Cosmos are tall flowers that come in a showcase of colors, from deep purple to pale lilac to bright yellow. Their height makes them popular with homeowners and gardeners as a backdrop for flower beds or to line fences and walkways. There are several different varieties of cosmos, with some being perennials and some annuals. Cosmos are no-fuss plants that require very little maintenance. Taking too much care with them can be just as detrimental to their growth as taking too little. To enjoy cosmo blooms for as long as possible during the growing season, you need to find the happy medium.
Water lightly. Once the seedlings have begun to grow, a report published by Texas A&M University recommends watering your cosmos only if the foliage begins to show signs of wilting.
Fertilize cosmos when they begin to first emerge as seedlings with a 5-10-10 liquid fertilizer. After initial fertilization, cosmos do not require any. In fact, Washington State University Extension reports that using too much fertilizer can cause the cosmo plant to produce foliage at the expense of blooms. If you have cosmos in a container, fertilize them as seedlings with the same 5-10-10 fertilizer but repeat once a month. Refer to the package on your particular brand of fertilizer for the proper amount to use.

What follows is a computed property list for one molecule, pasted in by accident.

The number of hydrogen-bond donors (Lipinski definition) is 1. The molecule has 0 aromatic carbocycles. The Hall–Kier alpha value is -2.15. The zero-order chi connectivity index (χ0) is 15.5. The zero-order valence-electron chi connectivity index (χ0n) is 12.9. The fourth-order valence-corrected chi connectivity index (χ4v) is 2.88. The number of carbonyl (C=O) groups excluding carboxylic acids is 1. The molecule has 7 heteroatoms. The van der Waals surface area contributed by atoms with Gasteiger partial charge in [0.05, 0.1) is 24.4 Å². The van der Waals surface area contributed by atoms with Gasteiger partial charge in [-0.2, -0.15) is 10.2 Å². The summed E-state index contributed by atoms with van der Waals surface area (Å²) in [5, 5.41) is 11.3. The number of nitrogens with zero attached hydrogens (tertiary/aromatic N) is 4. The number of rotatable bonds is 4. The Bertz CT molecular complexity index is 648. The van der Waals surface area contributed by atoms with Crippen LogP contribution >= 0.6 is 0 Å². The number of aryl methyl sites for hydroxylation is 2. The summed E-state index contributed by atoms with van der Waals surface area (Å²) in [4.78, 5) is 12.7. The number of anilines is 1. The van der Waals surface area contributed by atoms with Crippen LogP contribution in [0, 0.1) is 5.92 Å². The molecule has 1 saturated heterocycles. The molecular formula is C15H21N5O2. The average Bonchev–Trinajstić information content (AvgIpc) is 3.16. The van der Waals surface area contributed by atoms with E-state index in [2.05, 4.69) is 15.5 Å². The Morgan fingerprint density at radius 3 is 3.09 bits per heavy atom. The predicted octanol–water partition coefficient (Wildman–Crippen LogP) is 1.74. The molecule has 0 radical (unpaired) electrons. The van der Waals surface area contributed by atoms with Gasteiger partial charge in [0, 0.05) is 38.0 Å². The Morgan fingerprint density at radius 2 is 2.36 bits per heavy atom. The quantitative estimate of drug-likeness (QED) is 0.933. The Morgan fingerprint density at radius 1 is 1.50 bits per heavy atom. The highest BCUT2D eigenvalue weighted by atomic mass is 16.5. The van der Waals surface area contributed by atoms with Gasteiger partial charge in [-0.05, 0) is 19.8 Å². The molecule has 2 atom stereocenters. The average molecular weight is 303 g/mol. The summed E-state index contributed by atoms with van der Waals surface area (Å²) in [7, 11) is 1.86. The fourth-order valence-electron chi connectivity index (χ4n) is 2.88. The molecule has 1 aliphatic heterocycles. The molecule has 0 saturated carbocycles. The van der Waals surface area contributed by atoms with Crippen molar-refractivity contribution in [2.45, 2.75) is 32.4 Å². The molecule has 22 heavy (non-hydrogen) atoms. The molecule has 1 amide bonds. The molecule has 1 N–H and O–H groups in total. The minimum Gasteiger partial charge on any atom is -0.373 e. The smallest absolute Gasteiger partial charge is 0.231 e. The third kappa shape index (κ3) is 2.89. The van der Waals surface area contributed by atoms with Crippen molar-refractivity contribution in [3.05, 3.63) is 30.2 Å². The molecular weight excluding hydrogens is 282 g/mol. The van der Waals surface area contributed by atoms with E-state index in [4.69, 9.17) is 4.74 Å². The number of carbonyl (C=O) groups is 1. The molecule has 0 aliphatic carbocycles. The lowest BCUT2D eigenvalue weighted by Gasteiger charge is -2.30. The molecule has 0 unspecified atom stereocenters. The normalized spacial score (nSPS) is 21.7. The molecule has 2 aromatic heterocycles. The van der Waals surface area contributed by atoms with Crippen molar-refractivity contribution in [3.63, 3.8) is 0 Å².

Stake your cosmos. Cosmos can grow to a height of 4 feet, and if they are not staked they can suffer damage from high winds and bad weather. Choose wooden or bamboo plant stakes, and put them into the ground approximately 6 to 10 inches away from the plants. Be careful to not inflict root damage when placing the stakes. Tie a coated wire to the stake and then tie the other end loosely around the cosmos. Bring the wire back to the stake in a figure-8 pattern and secure it. You can also use round tomato cages as a staking mechanism. Simply put the cages in place when the cosmos are young seedlings, and leave them be. They will grow up into the cages.
Trim your cosmos after they have bloomed to keep them flowering. Cut stems that have bloomed a third of the way down. This will encourage a second bloom within the same season. After the second bloom, you can let the flowers wilt on the stems and allow the flower seed pods to remain. When the seed pods are dry, they can be harvested for seeds to plant next spring, or you can let nature take its course and let the cosmos reseed themselves. Even the annual cosmo varieties will sometimes spread seeds that get buried deep enough to bloom the following spring.